17. Bg5 Qf3

17...Qxb2 would lead to trouble for Black after 18. d4, as Napier pointed out.


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18. Qe3

Instead of offering to trade Queens, Napier could have played for the advantage with 18. Qd1.

18... QxQ

18...Qg4+ was simple and would give Black at least even chances, instead of the inferior endgame he obtained after the trade of Queens. But Pillsbury liked endgames with imbalances. He probably was happy to play this kind of ending even though he almost certainly knew it tended (theoretically) to favor White.

19. BxQ


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19... Kd7
20. Ra5 Kc8

Napier said that 20...Kc6 21. c4 would have been bad for White. That seems correct, but the text was probably even worse for Black. 20...f5 was Black's best chance.

21. c4 c6


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This ending doesn't look like any fun for Black. With 22. Rfa1 Pillsbury would have been serious pressure. But Napier let him off the hook with:

22. d4 Nf6

Still playing with fire. 22...Re8 was better.

23. f3 Kb7
24. Kf2


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Napier was obviously better at this point. It is interesting to watch how Pillsbury gave Napier just enough rope to hang himself.

Nov-02-20
Premium Chessgames Member
  KEG: Post III

24... Ne8

Another strange move by Pillsbury, again trying to lure Napier to trouble.

25. Rg1

Napier called this a "poor move," but it doesn't look all that bad to me. Significantly, Napier didn't say why the move was bad or suggest any alternatives.

25. Bf4 or 25. d5 were arguably better, but the text looks just fine.

25... g6
26. Bf4


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26... Rd8?

Much of Pillsbury's play to this point had been strange, but hardly losing. This last move, however was a clear error that should have lost the game for Black. Pillsbury would have been OK with 26...f5 or 26...Rf8.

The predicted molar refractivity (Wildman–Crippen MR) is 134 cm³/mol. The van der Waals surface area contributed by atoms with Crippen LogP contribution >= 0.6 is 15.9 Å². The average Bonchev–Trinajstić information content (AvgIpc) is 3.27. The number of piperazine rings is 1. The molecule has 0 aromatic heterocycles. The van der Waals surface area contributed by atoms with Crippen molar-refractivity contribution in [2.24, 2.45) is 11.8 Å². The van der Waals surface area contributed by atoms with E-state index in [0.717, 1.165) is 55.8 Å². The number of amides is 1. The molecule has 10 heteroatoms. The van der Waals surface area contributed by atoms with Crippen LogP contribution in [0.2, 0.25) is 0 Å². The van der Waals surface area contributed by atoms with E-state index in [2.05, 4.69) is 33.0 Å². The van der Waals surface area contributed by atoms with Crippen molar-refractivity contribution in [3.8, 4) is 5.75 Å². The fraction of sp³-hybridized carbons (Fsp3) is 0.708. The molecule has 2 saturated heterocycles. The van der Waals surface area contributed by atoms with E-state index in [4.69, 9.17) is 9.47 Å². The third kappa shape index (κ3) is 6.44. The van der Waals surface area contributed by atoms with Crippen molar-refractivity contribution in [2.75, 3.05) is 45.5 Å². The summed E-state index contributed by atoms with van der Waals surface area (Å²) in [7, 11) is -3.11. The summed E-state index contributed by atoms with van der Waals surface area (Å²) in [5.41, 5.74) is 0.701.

27. cxb5?

Napier called this move "The beginning of White's troubles." While the move hardly loses, the move Napier recommends--27. d5--should win: i.e., 27. d5 Nc7 (or 27...cxd5 28. cxd5 axb5 29. Rxb5+ Kc6 30. Rxd5 Rb8 31. Rd3) 28. dxc6+ Kb6 29. Rga1 bxc4 30. bxc4 Kxc6 31. Rc1 f5 32. exf5 gxf5 33. b3 Rhe8 34. Rd1 Rf8 35. b4 Rf7 36. h4 Rdd7 37. h5

27. Rc1 also probably wins.

After the text, most of Napier's edge has vanished.

27... cxb5
28. Rga1 Nc7
29. d5 f5

"!"--(Napier)

With this fine move, Pillsbury was pretty much out of the woods. But he was still playing for a win, so action heated up again quickly, the position now being:


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30. Ke3 Rhe8

Simpler methods for maintaining rough equality were 30...h6 or 30...Rhf8. But that, of course, was not what Pillsbury wanted.

31. Kd4

31. Rd1 would have been much better, and might have made Pillsbury regret his over-eager play. The game was now again pretty much even.

31... Rd7

But Pillsbury was not willing to let well enough alone, and continued to play recklessly. He would have been fine with 31...fxe4 or 31...Rf8.

The text, however, proved to be a "winning mistake" for Pillsbury for it lured Napier to his demise, the position now being:


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32. exf5??

Rightly called a "gross blunder" by Napier. He would have had the better chances with 32. Rc1 or 32. b4. But now, he was finished off with dispatch by Pillsbury:

32... Rf8!


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33. Bg3 Rxf5
34. Ke3 Re7+

Pillsbury could also have just played 34...Rxd5

35. Kf2 Rxd5


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0-1

<poorthylacine> on this site claimed on this sight a few years ago that the win for Black seemed "difficult" to him, but the line he gave was excellent and quite decisive: 36. b4 Rd2+ 37. Kf1 d5 [37...g5 would be faster, but the suggested 37...d5 would also have been more than sufficient to close out proceedings.